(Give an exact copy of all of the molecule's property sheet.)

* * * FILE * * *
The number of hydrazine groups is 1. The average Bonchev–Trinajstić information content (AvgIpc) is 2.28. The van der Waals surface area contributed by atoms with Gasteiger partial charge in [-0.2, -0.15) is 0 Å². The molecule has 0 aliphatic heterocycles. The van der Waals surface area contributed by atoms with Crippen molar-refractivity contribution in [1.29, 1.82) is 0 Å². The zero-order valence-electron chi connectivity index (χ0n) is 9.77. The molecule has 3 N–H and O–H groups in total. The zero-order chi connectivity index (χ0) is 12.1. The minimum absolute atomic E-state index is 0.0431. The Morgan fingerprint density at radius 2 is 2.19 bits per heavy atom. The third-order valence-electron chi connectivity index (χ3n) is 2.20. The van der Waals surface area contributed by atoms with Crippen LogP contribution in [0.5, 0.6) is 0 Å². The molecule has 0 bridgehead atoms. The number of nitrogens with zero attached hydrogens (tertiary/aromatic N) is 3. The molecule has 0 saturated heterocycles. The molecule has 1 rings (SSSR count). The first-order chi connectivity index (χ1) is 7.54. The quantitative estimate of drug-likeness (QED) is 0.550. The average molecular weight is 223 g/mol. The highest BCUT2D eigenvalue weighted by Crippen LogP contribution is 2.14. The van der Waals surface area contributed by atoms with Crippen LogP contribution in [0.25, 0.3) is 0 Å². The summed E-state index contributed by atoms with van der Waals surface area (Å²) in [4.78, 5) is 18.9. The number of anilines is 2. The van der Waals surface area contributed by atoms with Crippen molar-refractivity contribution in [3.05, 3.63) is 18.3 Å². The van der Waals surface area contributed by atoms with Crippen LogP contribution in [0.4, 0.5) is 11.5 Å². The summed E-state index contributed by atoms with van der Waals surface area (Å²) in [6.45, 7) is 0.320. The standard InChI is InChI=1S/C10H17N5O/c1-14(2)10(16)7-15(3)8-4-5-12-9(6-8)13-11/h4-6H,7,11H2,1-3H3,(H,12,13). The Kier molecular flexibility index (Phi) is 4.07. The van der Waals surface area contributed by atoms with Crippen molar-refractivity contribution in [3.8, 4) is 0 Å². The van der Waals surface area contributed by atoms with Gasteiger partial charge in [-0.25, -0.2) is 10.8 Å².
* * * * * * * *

The number of hydrazine groups is 1. The average Bonchev–Trinajstić information content (AvgIpc) is 2.28. The van der Waals surface area contributed by atoms with Gasteiger partial charge in [-0.2, -0.15) is 0 Å². The molecule has 0 aliphatic heterocycles. The van der Waals surface area contributed by atoms with Crippen molar-refractivity contribution in [1.29, 1.82) is 0 Å². The zero-order valence-electron chi connectivity index (χ0n) is 9.77. The molecule has 3 N–H and O–H groups in total. The zero-order chi connectivity index (χ0) is 12.1. The minimum absolute atomic E-state index is 0.0431. The Morgan fingerprint density at radius 2 is 2.19 bits per heavy atom. The third-order valence-electron chi connectivity index (χ3n) is 2.20. The van der Waals surface area contributed by atoms with Crippen LogP contribution in [0.5, 0.6) is 0 Å². The molecule has 0 bridgehead atoms. The number of nitrogens with zero attached hydrogens (tertiary/aromatic N) is 3. The molecule has 0 saturated heterocycles. The molecule has 1 rings (SSSR count). The first-order chi connectivity index (χ1) is 7.54. The quantitative estimate of drug-likeness (QED) is 0.550. The average molecular weight is 223 g/mol. The highest BCUT2D eigenvalue weighted by Crippen LogP contribution is 2.14. The van der Waals surface area contributed by atoms with Crippen LogP contribution in [0.25, 0.3) is 0 Å². The summed E-state index contributed by atoms with van der Waals surface area (Å²) in [4.78, 5) is 18.9. The number of anilines is 2. The van der Waals surface area contributed by atoms with Crippen molar-refractivity contribution in [3.05, 3.63) is 18.3 Å². The van der Waals surface area contributed by atoms with Crippen LogP contribution in [0.4, 0.5) is 11.5 Å². The summed E-state index contributed by atoms with van der Waals surface area (Å²) in [6.45, 7) is 0.320. The standard InChI is InChI=1S/C10H17N5O/c1-14(2)10(16)7-15(3)8-4-5-12-9(6-8)13-11/h4-6H,7,11H2,1-3H3,(H,12,13). The Kier molecular flexibility index (Phi) is 4.07. The van der Waals surface area contributed by atoms with Crippen molar-refractivity contribution in [3.8, 4) is 0 Å². The van der Waals surface area contributed by atoms with Gasteiger partial charge in [-0.25, -0.2) is 10.8 Å².